Kirkwood is a very diverse community with small to medium size homes, with a few larger historic homes.  Currently, the area is going in the direction of gentrification and becoming more affluent.

 

“Homes need to coexist with the natural environment and they don’t have to take up every square inch of the property.  There is nothing wrong with living in a modest home, everything does not have to be oversized,” a long time Kirkwood resident who wants to remain anonymous, told APN.

 

“The developer pre-sold the lots on a contingency that the trees be cut down and that should be illegal… The developer is externalizing the resources of the community and City for a profit,” Melanie Bass Pollard, Director, Atlanta Protects Trees, told APN.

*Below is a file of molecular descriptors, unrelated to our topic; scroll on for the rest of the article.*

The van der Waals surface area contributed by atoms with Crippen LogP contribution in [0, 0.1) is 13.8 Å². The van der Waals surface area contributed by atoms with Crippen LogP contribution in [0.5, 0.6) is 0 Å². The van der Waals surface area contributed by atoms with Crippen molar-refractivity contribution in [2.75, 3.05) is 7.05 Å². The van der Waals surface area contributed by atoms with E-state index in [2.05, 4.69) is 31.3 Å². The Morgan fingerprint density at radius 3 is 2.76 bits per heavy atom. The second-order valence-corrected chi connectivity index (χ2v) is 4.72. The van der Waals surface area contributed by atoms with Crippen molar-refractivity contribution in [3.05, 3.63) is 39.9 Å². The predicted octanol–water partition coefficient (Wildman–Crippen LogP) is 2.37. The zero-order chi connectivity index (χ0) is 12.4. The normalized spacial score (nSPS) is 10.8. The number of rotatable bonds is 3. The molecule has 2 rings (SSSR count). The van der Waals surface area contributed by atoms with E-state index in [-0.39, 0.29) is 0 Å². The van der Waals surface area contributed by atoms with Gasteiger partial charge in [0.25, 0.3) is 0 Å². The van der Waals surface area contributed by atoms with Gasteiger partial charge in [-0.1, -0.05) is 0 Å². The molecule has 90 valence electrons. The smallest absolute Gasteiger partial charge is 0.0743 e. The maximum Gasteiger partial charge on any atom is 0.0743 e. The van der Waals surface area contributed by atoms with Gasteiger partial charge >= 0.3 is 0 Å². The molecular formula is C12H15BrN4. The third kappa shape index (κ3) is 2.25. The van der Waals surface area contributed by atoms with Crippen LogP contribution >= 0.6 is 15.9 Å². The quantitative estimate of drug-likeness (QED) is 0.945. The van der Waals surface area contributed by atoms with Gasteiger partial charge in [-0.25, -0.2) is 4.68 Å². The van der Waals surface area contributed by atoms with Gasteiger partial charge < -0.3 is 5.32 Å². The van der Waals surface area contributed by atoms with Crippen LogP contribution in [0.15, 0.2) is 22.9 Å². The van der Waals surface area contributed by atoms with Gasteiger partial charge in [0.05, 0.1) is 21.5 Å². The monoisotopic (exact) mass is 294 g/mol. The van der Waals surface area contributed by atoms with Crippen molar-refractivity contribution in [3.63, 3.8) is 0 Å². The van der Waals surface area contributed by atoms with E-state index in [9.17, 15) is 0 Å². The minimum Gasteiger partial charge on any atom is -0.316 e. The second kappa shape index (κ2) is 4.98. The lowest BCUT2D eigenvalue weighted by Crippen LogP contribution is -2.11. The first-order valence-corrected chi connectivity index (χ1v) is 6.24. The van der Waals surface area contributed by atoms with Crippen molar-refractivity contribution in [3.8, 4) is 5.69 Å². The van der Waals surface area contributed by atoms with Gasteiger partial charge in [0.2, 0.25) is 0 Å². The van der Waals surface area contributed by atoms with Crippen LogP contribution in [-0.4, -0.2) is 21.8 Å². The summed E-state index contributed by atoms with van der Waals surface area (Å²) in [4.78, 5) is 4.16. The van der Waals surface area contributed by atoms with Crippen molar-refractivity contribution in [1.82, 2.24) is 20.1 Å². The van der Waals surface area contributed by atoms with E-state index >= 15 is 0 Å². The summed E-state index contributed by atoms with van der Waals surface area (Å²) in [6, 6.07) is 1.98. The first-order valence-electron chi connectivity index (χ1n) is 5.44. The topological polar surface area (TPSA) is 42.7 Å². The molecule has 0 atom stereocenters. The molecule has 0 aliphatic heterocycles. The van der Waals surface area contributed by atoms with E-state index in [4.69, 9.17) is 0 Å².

A proposed detention pond will be managed by a homeowner association (HOA).

 

“If the detention pond floods, all the homes that are downhill will have to go to court to claim damages,” Pollard said.

 

The true cost of losing so many trees includes stormwater management problems, heat island effects, and more respiratory and asthma problems, especially in children.

 

Trees clean the air, manage water runoff, improve the soil, provide shade, and reduce noise.

 

“Those trees are an irreplaceable public resource taken from the community and the City for personal profit by developers who don’t even live in Georgia,” Pollard said.

 

(END/2015)

16 comments